It's Still Winter, But I'm Already Cleaning for Passover
Swept into the supermarket on a blast of cold air, my momentary fright is distracted by a tower of sparkling kosher grape and a scarier thought: “What a great price! Better stock up for Pesach.” And this was almost three months ago.
Passover casts its shadow chez-nous in the darkest, shortest days of winter. Like the fashion biz, I work at least a season ahead to prepare for the holiday.
Because a lesson well-learned is usually a hard one: got sloppy once, left too much too late, and wiped out at the seder table. Failed the sobriety test too: couldn’t walk a straight line from dining room to kitchen. Had to be revived by Passover smelling salts: a box of lush chocolates waved under my nose. Came to vowing never again to find myself on hands and knees, stinking of raw gefilte fish, scrubbing the kitchen floor an hour before Yom Tov.
A veteran of some 30 holiday-cleaning runs, I knew that nothing short of a strategic overhaul was necessary to avert future crashes.
To borrow from the playbook of sports coaching, I did a post-game analysis, room by room, closet by closet, on how and when they were Pesach-proofed.
The critique: too much energy was drained cleaning ‘easy’ rooms first, while jobs unrelated to purging hametz (washing curtains, dusting bookcases) were interfering with the later-stage heavy lifting.
The solution: Break my energy’s boom/bust cycle, reorder work flow and pace myself better. The following year, I introduced lists and timetables to clean smarter and more efficiently, along with improved shmutz-busters, like wooden shish kebob skewers to poke out hard-to-reach dirt.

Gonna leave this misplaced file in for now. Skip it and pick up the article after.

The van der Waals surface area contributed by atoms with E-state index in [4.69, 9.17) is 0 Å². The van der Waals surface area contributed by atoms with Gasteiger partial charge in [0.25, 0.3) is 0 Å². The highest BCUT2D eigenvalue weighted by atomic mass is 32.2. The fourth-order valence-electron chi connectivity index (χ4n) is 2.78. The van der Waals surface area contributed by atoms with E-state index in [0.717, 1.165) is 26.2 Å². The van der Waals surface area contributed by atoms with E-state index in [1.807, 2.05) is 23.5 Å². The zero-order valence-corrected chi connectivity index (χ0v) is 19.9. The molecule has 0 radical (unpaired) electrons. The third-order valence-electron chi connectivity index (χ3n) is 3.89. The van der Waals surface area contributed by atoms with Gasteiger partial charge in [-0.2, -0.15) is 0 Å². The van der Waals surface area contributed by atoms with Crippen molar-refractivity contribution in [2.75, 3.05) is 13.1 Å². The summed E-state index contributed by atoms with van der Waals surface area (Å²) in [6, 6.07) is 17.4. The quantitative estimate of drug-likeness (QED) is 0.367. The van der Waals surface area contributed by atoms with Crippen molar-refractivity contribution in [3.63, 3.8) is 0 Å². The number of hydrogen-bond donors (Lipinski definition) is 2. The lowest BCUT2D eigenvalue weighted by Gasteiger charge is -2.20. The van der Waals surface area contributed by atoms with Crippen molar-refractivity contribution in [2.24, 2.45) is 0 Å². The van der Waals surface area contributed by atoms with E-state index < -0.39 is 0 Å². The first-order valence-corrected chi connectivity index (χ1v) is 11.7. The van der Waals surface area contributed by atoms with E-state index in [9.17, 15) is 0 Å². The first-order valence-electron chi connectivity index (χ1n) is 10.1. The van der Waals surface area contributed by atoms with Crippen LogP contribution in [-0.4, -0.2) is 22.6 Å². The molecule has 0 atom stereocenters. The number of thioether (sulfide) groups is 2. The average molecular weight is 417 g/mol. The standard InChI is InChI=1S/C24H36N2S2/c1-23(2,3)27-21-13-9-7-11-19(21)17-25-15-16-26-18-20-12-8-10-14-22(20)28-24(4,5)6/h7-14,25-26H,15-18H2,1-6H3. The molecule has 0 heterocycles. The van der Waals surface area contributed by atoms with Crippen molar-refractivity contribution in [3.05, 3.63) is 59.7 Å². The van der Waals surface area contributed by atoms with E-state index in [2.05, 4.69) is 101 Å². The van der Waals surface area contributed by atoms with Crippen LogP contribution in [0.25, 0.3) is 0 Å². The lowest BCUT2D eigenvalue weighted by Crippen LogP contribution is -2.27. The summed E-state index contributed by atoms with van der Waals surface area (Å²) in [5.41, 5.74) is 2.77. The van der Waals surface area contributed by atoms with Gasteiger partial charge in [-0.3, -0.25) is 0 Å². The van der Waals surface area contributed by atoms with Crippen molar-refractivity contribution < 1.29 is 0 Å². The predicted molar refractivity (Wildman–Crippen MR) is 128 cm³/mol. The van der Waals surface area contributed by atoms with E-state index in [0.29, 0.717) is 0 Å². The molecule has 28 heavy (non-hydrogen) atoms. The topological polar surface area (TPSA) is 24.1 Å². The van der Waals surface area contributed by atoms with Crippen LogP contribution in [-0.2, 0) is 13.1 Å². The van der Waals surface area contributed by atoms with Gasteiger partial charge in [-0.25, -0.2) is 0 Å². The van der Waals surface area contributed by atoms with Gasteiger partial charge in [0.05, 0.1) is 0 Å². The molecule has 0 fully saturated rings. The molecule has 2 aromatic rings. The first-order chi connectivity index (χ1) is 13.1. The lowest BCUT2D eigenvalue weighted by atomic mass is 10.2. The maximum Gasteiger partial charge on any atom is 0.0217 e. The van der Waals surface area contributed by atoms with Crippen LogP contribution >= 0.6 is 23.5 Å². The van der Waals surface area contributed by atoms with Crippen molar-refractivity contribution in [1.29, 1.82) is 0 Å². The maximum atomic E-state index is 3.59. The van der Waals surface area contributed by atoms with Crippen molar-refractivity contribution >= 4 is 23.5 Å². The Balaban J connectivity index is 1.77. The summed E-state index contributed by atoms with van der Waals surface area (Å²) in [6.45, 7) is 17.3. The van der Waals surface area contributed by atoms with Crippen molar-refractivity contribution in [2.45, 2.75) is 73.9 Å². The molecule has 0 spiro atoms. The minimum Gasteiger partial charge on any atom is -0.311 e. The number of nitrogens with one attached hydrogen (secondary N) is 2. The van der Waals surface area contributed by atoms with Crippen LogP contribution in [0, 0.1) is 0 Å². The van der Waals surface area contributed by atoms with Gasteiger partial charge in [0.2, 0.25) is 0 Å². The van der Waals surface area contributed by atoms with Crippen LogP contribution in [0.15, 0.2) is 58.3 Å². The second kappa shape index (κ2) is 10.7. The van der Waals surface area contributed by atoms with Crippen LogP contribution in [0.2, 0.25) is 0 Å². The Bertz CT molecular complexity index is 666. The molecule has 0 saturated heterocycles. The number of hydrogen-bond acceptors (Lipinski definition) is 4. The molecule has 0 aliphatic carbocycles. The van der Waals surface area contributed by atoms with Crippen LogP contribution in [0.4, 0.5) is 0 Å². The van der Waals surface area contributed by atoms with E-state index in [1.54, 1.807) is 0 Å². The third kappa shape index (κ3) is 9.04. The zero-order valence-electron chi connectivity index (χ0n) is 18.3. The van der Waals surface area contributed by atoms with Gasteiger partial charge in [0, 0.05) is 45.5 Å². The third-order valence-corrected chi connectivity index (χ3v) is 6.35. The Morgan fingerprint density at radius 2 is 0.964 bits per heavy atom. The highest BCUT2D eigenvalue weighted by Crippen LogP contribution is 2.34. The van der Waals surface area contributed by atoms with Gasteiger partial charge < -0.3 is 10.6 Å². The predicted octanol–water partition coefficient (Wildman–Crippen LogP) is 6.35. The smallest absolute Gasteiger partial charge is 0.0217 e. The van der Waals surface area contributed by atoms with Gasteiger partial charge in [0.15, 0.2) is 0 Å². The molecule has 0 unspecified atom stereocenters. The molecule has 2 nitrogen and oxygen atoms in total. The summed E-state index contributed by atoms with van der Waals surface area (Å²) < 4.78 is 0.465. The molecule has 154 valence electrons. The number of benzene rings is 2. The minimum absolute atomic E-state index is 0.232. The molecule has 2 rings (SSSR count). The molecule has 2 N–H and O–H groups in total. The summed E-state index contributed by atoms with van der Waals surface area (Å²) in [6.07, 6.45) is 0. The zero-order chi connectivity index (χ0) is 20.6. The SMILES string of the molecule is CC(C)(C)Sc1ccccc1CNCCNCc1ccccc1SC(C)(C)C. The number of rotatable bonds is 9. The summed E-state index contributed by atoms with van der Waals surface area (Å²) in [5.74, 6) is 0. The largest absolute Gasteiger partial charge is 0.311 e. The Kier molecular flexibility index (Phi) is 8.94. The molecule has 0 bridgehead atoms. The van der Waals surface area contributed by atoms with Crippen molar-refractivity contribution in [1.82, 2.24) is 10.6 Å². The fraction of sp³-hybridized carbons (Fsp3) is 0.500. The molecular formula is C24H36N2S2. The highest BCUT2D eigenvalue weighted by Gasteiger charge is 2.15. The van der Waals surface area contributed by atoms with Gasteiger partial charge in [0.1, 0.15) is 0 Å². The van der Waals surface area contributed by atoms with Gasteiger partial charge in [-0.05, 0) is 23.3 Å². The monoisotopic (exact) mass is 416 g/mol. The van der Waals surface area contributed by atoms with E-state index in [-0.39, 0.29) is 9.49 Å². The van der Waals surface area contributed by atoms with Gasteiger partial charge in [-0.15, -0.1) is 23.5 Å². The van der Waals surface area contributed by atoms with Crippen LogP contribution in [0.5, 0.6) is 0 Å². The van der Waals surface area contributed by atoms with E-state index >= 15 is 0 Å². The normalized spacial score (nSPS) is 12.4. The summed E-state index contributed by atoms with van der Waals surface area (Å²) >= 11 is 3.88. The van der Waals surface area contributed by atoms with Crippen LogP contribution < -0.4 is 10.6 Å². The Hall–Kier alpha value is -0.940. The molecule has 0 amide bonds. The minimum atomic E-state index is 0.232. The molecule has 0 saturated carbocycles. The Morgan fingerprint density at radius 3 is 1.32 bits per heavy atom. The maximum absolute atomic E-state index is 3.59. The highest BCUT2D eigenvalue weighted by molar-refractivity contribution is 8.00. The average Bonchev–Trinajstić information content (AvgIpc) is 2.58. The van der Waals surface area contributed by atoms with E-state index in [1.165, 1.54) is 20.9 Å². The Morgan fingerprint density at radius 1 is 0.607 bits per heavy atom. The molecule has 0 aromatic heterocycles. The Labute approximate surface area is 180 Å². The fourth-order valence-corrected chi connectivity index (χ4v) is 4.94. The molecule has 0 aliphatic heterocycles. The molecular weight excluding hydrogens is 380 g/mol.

Since then, my annual race to the Pesach finish line gets under way post-Hanukkah, when I assemble a small trousseau of cleaning supplies. This inoculates against rising panic, with the calendar’s reminder that Passover and Rosh Hashanah are equidistant.
In January, small things get done and by February, certain big jobs move to the head of the line: the dining room is cleaned and closed by Purim. Tasks are alternated, to give either my feet or back a rest. And the kitchen is no longer attacked in a 72-hour blitz, but broken down into manageable bites over several weeks. Best new idea: a roll of kraft paper protects the floor washed a week in advance.
My holiday shopping habits have gotten a makeover, too. Pesach is my one concession to home-made gefilte fish, but only tickets to a Stones concert sell out faster than live carp. To avoid the rush (and disappointment), Pesach fish goes into the freezer, chopped carp and all, as soon as it’s available.
Because at the seder table, I want to appreciate the holiday’s theme of liberation, not have, like the title of the Stones song, a “19th Nervous Breakdown.”
"This holiday we take for ourselves, no longer silent servers behind the curtain, but singers of the seder, with voices of gladness, creating our own convocation, and leaving ‘The Narrow Place’ together."— E.M. Broner
"The idea of opening the door is that we hope Elijah might actually be there this year – that we might actually have done enough to change the world to have had him arrive. And, if we don’t have even the tiniest bit in us that thinks he might be there, that thinks we have tried our hardest to bring around a messianic time, with no hunger, no war, no conflict, no pain – if we don’t believe that we have tried to end those broken parts in the world – well, then I tell my students – don’t do any of it."— Rabbi Leora Kaye
"The whole seder, for me, is the tension between two statements: We say, 'We were slaves to Pharaoh in Egypt and now we’re free,' but before that, we pick up the matzoh, we invite the hungry in and we say, 'This year we are slaves, next year may we be free.' We are the most fortunate, liberated Jews in history. But on the other hand, there are lots of things that enslave us."— Rabbi Arthur Green